After entering the front door you pass through the small lobby into the Circle Room to check in at the hostess desk.
While waiting for your table enjoy a drink and some complementary peanuts served in a small carafe in the fireplace lounge (unlike the peanuts served at the Northwoods Inn here they’re serve pre-shelled). In the winter a fire is lit while in the warmer months the pit becomes a fountain! Much of the Steak ‘n Stein reminds me of the Magic Lamp, also a John Clearman restaurant at one time, especially the fire pit (the Magic Lamp has a similar one).
There are multiple dining rooms at the Steak ‘n Stein. Here is my favorite one, complete with nude oil painting and fantastic Victorian chandelier!
Below is the small dining room closest to the front door, which to my disappointment had a large TV mounted on the wall (turned off when I was there). I love the stained glass windows in this room! A TV turned on would ruin the atmosphere. (TVs don’t belong in dining rooms, ever. I don’t even like them in bars, but I really don’t see the point of having a TV on in a place where people are dining. The atmosphere in the main front dining room at the Northwoods Inn in San Gabriel has been ruined with some huge TVs.)
The menus are mounted on large wood hinged boards that are placed in the center of each table. How about the food? They specialize in steaks of course, which come in six cuts, from the 9 ounce “special steak” (top sirloin?) up to a 34 ounce bone-in tomahawk rib eye. The steaks tasted like they may have been from aged beef, but they don’t state that on the menu, and are broiled over an open charcoal fire.
They also have prime rib on weekends, many seafood entrees, surf & turf combinations, and chicken, all broiled over charcoal. Entrees come with a lot of food so the prices are pretty reasonable for a white tablecloth, fine dining experience (the Steak ‘n Stein is fancier than the casual Clearman’s Northwoods Inns). Dinners come with an iceberg lettuce salad with a side of red cabbage and a trio of unique homemade dressings, their famous (and delicious) cheese bread (ubiquitous in restaurants in the San Gabriel Valley), a giant baked potato with a tray of toppings including cheese sauce, and onion rings. If you want vegetables you will have to order a side. This is a meat & potatoes place.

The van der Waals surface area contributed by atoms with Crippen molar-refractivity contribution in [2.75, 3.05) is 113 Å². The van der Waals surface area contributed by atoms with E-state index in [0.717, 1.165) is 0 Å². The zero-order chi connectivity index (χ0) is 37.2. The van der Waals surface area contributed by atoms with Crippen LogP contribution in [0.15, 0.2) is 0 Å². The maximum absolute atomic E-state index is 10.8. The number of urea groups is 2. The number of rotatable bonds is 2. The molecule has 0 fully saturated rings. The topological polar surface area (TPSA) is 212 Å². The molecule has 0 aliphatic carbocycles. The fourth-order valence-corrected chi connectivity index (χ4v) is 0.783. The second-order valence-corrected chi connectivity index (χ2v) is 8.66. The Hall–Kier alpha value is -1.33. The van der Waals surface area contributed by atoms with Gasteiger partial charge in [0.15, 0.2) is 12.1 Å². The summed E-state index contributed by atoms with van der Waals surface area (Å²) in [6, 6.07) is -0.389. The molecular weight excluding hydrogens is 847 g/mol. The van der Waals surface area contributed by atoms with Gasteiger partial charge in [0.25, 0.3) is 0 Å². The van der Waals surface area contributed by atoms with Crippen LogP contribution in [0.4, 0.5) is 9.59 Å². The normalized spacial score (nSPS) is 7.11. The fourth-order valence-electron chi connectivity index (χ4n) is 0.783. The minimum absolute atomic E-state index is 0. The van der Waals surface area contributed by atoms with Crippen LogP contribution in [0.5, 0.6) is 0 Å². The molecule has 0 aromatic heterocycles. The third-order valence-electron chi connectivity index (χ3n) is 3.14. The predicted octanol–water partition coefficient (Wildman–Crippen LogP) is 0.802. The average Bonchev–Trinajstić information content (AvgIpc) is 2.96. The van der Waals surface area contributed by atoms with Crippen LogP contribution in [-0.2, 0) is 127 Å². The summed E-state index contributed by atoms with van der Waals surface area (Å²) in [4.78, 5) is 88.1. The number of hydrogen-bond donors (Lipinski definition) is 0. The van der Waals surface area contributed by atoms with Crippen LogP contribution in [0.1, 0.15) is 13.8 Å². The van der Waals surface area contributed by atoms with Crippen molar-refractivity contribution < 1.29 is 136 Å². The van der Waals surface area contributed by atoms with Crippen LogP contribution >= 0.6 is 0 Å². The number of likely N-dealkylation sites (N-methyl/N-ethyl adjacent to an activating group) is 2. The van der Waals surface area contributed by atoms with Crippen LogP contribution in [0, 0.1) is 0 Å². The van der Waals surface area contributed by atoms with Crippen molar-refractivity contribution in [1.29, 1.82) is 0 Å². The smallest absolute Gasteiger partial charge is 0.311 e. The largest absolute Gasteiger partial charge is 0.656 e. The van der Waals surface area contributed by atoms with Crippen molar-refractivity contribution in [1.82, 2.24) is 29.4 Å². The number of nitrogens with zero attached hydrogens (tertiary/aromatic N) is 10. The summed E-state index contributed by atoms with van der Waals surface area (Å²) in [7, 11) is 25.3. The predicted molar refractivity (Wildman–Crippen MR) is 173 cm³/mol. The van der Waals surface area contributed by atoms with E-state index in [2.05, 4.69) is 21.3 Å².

A wonderful feature at the Steak ‘n Stein is the tableside plating. The waiter comes to your table with the steaks on a metal grill a la flambé. He or she loads each plate with a huge baked potato and opens it up, piles on the onion rings and plates the steak to serve to the diners. The service was excellent on a busy Saturday night.
For more information on John Clearman check out Nikki Kruezer’s article on the LA Weekly web site. Thanks to Mr. Clearman’s vision and the popularity of the Clearman’s chain we still have several classic dining experiences in the San Gabriel Valley to choose from. But Clearman’s, please stop putting in TV’s in your dining rooms!
Clearman’s Steak ‘n Stein
9545 E Whittier Boulevard, Pico Rivera, CA 90660
Open Mon-Thu 11:30am – 9:00pm, Fri-Sat 11:30am – 10:00pm, Sun 10:00am – 9:00pm